On 28 May 2014, the Competition Council approved EY's takeover of KPMG Danmark, provided that the parties committed to release a major group of employees from their non-competition and non-solicitation clauses and to reduce the notices of termination.
COMMITMENT TO RELEASE EMPLOYEES FROM NON-COMPETITION AND NON-SOLICITATION CLAUSES
The Council was concerned about the merger, and EY and KPMG Danmark therefore committed to release up to 200 employees from their non-competition and non-solicitation clauses and to grant long notices if they were employed with the new KPMG 2014.
The Council found that this commitment would enable KPMG 2014 to establish itself on the market sooner and with increased strength thereby ensuring a continued stable and unchanged competitive situation on the market. The Council therefore approved the merger making the commitment binding.
The auditing business traditionally applies so-called auditor clauses, which are mixed non-competition and non-solicitation clauses. An auditor clause prevents a resigned employee from taking on assignments for the company's clients. Further, the clauses are entered into with key employees restricting them from carrying on competitive activities or taking up employment with a competing audit firm.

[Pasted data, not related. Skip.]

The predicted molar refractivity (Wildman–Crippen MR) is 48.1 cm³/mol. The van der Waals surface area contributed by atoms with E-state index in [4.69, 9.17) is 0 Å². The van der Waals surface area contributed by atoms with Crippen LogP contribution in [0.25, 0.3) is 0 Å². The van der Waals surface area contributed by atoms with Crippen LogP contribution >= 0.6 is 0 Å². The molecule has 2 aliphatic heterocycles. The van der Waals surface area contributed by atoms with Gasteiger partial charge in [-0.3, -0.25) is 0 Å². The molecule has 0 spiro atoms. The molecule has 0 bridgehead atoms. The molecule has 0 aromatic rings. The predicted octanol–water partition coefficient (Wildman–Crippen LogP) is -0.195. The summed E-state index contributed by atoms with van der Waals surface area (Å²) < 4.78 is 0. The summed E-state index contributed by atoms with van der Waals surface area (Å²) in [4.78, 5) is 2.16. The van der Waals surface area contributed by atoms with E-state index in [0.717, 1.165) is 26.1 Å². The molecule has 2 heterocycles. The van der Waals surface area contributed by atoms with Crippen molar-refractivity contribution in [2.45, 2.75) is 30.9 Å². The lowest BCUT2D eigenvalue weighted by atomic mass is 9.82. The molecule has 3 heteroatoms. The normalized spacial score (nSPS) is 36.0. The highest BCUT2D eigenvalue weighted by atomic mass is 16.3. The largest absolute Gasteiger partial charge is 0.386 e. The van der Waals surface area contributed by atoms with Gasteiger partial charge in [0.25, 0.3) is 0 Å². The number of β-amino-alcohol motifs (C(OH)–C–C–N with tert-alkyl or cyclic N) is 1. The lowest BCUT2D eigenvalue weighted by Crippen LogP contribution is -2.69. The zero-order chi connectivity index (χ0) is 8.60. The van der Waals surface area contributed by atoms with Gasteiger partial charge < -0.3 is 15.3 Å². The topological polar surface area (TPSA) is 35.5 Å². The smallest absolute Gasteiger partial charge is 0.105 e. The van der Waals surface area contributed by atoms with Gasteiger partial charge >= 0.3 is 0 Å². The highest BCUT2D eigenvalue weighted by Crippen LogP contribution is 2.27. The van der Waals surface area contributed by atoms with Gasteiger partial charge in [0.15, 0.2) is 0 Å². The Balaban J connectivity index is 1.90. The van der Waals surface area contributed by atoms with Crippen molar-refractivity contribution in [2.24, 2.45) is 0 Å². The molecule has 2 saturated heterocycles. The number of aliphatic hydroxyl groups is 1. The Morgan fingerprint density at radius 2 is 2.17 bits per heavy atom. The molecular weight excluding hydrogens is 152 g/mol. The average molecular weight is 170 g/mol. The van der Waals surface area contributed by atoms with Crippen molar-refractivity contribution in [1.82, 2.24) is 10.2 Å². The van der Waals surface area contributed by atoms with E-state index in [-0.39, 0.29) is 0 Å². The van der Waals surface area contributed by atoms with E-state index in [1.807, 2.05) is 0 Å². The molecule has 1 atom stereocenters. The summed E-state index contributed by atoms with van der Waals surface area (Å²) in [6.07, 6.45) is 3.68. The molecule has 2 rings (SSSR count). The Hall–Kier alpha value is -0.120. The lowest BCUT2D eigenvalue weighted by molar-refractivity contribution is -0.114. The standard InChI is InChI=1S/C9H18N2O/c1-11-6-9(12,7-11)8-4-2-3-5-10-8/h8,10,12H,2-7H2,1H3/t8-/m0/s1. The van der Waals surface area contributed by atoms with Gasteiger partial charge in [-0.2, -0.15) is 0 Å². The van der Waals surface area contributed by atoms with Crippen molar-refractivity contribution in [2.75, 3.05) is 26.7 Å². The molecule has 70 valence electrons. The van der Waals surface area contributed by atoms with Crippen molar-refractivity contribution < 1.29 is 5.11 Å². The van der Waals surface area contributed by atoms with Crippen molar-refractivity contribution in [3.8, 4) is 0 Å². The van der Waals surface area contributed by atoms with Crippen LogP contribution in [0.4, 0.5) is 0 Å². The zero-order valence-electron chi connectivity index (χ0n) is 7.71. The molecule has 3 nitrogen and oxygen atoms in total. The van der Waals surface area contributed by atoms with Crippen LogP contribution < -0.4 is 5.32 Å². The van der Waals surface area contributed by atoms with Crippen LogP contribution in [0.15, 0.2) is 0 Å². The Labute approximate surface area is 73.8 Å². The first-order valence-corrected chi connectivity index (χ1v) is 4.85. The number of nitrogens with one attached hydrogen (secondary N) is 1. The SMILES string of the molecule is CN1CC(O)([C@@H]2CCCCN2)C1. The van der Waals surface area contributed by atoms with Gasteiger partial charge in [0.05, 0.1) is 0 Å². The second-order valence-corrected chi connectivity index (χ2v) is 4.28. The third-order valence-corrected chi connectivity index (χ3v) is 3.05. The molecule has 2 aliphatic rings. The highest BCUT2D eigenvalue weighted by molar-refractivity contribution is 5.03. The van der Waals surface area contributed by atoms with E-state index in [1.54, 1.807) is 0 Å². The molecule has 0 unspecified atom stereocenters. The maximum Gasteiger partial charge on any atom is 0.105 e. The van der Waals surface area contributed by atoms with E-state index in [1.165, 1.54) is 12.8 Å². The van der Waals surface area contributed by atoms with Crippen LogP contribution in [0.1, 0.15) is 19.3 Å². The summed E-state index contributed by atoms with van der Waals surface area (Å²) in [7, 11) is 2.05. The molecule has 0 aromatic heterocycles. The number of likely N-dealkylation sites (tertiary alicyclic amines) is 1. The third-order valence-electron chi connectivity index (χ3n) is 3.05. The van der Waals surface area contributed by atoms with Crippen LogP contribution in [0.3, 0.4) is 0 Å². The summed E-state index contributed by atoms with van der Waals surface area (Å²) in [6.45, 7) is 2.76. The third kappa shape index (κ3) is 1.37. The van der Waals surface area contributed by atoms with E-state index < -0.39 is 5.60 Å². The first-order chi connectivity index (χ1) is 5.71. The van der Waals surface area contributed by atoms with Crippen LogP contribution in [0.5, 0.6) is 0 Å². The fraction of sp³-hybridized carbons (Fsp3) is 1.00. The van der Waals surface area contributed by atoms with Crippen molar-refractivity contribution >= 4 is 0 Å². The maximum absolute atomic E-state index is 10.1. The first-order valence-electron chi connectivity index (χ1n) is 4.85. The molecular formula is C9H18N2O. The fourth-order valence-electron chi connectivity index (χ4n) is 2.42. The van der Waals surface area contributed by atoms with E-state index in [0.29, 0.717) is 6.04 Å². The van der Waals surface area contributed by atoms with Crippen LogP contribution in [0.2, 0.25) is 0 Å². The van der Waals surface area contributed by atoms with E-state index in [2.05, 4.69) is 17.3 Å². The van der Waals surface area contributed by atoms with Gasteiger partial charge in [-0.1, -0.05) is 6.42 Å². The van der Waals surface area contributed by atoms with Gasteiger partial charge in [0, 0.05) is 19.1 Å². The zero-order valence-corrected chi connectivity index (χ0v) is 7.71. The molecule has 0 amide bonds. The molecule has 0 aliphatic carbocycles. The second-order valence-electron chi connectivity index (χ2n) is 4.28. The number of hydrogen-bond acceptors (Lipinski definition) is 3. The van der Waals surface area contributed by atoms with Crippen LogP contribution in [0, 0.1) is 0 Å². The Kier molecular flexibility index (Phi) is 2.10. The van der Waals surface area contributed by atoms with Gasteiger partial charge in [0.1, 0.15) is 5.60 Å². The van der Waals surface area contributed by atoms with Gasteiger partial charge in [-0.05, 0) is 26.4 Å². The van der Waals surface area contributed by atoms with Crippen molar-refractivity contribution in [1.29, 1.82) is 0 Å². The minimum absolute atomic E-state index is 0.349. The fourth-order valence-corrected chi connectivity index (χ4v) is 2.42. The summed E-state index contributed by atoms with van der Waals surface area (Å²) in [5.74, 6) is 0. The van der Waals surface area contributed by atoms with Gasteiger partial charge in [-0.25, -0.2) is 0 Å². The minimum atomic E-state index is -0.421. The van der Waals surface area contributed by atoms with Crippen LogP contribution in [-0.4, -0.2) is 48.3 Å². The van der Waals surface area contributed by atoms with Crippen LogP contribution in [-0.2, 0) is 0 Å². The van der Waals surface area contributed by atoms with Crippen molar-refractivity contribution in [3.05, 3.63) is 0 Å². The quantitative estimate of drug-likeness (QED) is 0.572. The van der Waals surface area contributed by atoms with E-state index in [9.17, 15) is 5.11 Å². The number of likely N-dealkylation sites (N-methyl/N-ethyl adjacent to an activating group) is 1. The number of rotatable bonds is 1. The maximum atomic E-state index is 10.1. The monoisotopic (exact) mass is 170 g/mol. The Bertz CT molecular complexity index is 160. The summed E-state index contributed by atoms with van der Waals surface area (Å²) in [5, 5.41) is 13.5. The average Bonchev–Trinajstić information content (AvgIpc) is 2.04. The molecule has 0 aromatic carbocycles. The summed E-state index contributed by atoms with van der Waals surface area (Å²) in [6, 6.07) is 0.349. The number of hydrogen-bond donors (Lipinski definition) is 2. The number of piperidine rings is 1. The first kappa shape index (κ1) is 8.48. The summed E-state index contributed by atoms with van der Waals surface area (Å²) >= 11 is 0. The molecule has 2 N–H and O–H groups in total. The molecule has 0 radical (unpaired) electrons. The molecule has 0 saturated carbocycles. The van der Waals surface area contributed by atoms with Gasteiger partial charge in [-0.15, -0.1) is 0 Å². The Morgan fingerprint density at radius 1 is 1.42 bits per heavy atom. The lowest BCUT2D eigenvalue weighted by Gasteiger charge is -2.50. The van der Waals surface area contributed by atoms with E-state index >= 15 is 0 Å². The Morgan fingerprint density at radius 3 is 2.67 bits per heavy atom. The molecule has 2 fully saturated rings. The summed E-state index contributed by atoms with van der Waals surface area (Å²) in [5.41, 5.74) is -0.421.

In addition to the auditor clauses, which typically apply for one-two years, the business also uses relatively long notices of up to seven months in relation to employees with a certain seniority.
The Council's demand to release the employees from the non-competition and non-solicitation clauses and to reduce the notices is specifically justified by the special employment law restrictions applying to the auditing business. The decision is, however, a good example of how employment law restrictions may affect the competitive consequences of a transaction and vice versa.